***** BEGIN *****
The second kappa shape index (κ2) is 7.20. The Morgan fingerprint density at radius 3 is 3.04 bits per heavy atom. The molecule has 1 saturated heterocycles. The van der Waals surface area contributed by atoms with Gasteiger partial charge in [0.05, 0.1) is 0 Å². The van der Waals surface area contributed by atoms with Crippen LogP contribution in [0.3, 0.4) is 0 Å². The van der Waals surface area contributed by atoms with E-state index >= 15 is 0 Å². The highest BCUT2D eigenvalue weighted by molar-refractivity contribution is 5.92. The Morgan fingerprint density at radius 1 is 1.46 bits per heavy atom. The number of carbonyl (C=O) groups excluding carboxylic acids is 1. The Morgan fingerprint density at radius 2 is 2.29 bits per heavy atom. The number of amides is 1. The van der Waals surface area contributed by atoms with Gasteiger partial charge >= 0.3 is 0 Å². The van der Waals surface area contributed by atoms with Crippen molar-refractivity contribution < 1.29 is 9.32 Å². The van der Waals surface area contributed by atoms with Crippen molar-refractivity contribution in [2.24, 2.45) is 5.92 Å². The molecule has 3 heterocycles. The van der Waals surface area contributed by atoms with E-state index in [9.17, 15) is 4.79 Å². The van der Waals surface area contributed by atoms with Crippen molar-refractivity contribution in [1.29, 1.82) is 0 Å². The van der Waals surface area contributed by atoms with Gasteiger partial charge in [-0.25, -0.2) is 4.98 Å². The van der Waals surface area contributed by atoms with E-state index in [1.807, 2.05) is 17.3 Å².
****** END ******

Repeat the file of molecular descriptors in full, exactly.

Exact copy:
The second kappa shape index (κ2) is 7.20. The Morgan fingerprint density at radius 3 is 3.04 bits per heavy atom. The molecule has 1 saturated heterocycles. The van der Waals surface area contributed by atoms with Gasteiger partial charge in [0.05, 0.1) is 0 Å². The van der Waals surface area contributed by atoms with Crippen LogP contribution in [0.3, 0.4) is 0 Å². The van der Waals surface area contributed by atoms with E-state index >= 15 is 0 Å². The highest BCUT2D eigenvalue weighted by molar-refractivity contribution is 5.92. The Morgan fingerprint density at radius 1 is 1.46 bits per heavy atom. The number of carbonyl (C=O) groups excluding carboxylic acids is 1. The Morgan fingerprint density at radius 2 is 2.29 bits per heavy atom. The number of amides is 1. The van der Waals surface area contributed by atoms with Gasteiger partial charge >= 0.3 is 0 Å². The van der Waals surface area contributed by atoms with Crippen molar-refractivity contribution < 1.29 is 9.32 Å². The van der Waals surface area contributed by atoms with Crippen molar-refractivity contribution in [2.24, 2.45) is 5.92 Å². The molecule has 3 heterocycles. The van der Waals surface area contributed by atoms with E-state index in [9.17, 15) is 4.79 Å². The van der Waals surface area contributed by atoms with Crippen molar-refractivity contribution in [1.29, 1.82) is 0 Å². The van der Waals surface area contributed by atoms with Gasteiger partial charge in [-0.25, -0.2) is 4.98 Å². The van der Waals surface area contributed by atoms with E-state index in [1.807, 2.05) is 17.3 Å².